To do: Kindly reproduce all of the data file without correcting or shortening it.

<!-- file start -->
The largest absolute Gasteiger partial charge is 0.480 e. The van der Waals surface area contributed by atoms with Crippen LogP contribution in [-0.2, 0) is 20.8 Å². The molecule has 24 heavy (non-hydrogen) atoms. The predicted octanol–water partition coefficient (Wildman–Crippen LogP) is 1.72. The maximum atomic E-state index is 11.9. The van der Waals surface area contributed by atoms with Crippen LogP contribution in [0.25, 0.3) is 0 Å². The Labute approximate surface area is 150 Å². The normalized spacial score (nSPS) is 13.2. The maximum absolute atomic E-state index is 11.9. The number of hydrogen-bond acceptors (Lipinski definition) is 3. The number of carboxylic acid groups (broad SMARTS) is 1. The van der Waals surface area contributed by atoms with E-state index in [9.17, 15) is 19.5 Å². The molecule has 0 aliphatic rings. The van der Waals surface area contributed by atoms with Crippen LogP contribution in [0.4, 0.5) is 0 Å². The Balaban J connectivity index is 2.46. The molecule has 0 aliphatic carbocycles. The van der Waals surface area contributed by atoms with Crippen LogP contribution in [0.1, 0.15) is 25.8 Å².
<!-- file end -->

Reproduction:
The largest absolute Gasteiger partial charge is 0.480 e. The van der Waals surface area contributed by atoms with Crippen LogP contribution in [-0.2, 0) is 20.8 Å². The molecule has 24 heavy (non-hydrogen) atoms. The predicted octanol–water partition coefficient (Wildman–Crippen LogP) is 1.72. The maximum atomic E-state index is 11.9. The van der Waals surface area contributed by atoms with Crippen LogP contribution in [0.25, 0.3) is 0 Å². The Labute approximate surface area is 150 Å². The normalized spacial score (nSPS) is 13.2. The maximum absolute atomic E-state index is 11.9. The number of hydrogen-bond acceptors (Lipinski definition) is 3. The number of carboxylic acid groups (broad SMARTS) is 1. The van der Waals surface area contributed by atoms with E-state index in [9.17, 15) is 19.5 Å². The molecule has 0 aliphatic rings. The van der Waals surface area contributed by atoms with Crippen LogP contribution in [0.4, 0.5) is 0 Å². The Balaban J connectivity index is 2.46. The molecule has 0 aliphatic carbocycles. The van der Waals surface area contributed by atoms with Crippen LogP contribution in [0.1, 0.15) is 25.8 Å².